At the core of the educational cosmos stands the pupil, the student. He or she has rights sanctioned by a national and international judicial apparatus. The freedoms of parents, teachers and educational establishments are functional in the service of the `user of education'.
Educational sociologists have for some time been interested in the relationship between the behaviour of pupils and the quality and the effectiveness of the school. Practitioners of law in general, and education law in particular, cannot ignore the legal status of the education user. Education is interwoven with a diversity of disciplines within the legal domain, as well as with other scientific disciplines.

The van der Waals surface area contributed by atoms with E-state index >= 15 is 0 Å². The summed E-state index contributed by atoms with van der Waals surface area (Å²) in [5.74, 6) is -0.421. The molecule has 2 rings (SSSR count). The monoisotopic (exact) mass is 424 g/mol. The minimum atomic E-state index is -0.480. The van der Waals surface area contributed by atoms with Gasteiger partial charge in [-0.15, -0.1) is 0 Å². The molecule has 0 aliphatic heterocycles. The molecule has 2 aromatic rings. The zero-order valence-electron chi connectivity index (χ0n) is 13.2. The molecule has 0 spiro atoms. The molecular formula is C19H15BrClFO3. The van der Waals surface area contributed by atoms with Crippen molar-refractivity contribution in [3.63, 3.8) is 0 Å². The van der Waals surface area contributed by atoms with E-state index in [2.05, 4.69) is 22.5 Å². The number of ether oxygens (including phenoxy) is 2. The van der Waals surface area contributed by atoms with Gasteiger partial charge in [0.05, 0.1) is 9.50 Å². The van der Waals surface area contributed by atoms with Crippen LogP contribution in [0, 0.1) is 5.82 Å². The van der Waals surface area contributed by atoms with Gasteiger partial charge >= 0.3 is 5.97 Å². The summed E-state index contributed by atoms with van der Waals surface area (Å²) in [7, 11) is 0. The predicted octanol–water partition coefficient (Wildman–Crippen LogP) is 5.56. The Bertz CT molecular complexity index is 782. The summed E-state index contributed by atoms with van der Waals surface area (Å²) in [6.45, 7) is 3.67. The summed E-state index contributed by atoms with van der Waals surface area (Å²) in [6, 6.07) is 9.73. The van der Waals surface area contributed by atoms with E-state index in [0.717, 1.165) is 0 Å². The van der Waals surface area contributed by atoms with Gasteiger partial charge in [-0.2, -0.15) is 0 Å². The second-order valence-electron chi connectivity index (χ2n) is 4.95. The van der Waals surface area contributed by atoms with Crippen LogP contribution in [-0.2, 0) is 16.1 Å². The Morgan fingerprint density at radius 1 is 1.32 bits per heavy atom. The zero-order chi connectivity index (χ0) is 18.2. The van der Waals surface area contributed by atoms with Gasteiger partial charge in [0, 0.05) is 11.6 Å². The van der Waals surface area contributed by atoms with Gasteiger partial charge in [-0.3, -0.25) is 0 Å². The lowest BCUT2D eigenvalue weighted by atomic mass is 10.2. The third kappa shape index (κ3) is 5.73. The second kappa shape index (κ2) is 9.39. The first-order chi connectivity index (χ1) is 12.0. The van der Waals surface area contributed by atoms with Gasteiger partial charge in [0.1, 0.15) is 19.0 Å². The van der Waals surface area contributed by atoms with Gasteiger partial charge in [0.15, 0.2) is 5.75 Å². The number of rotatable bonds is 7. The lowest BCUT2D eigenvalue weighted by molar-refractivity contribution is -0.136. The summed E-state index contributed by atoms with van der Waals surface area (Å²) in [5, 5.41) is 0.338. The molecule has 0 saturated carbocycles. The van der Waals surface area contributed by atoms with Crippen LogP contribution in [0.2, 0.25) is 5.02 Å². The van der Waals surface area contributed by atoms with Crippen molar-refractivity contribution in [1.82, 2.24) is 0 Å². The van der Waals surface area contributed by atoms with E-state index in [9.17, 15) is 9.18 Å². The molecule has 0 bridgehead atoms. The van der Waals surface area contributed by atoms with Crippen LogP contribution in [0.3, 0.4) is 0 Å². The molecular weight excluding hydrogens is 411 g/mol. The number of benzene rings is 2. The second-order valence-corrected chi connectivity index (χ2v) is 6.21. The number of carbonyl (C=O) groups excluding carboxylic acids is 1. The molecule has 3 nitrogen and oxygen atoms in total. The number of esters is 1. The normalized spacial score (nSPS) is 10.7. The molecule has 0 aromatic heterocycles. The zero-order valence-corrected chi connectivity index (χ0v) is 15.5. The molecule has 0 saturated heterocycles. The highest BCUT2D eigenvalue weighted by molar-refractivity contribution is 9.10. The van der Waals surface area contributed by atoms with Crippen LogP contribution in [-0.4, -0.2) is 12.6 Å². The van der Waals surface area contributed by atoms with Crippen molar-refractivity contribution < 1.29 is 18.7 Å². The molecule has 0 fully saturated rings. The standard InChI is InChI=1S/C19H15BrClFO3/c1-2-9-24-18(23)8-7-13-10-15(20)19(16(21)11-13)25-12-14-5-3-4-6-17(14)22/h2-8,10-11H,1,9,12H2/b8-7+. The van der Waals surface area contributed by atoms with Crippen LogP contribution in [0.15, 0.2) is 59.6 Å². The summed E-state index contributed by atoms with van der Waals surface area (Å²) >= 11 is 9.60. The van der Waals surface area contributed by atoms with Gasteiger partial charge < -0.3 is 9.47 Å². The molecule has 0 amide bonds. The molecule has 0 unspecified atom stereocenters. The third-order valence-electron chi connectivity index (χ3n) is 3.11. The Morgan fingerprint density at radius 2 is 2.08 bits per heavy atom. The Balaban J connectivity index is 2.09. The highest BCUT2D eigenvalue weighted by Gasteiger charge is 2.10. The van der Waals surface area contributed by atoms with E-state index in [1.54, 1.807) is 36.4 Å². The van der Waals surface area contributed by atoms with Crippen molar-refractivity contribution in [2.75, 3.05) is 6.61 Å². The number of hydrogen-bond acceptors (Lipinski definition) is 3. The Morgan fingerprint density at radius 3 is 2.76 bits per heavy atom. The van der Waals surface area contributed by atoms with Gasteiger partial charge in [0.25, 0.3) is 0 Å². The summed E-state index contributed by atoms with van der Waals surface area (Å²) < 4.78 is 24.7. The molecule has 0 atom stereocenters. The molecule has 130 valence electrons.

Based on the papers and discussions which arose from the 1996 annual conference of the European Education Law and Policy Association, held in Dublin, this volume contains a combination of in-depth thematic articles, synthetic reports of comparative international research and country reports on the legal status of pupils in Europe.
Together they offer the reader a wide-ranging analysis of this complex and timely topic. Yet there is a common theme which runs throughout this collection--that of the ethical relevance of the law, alongside a concern for the social and cultural equality of every child.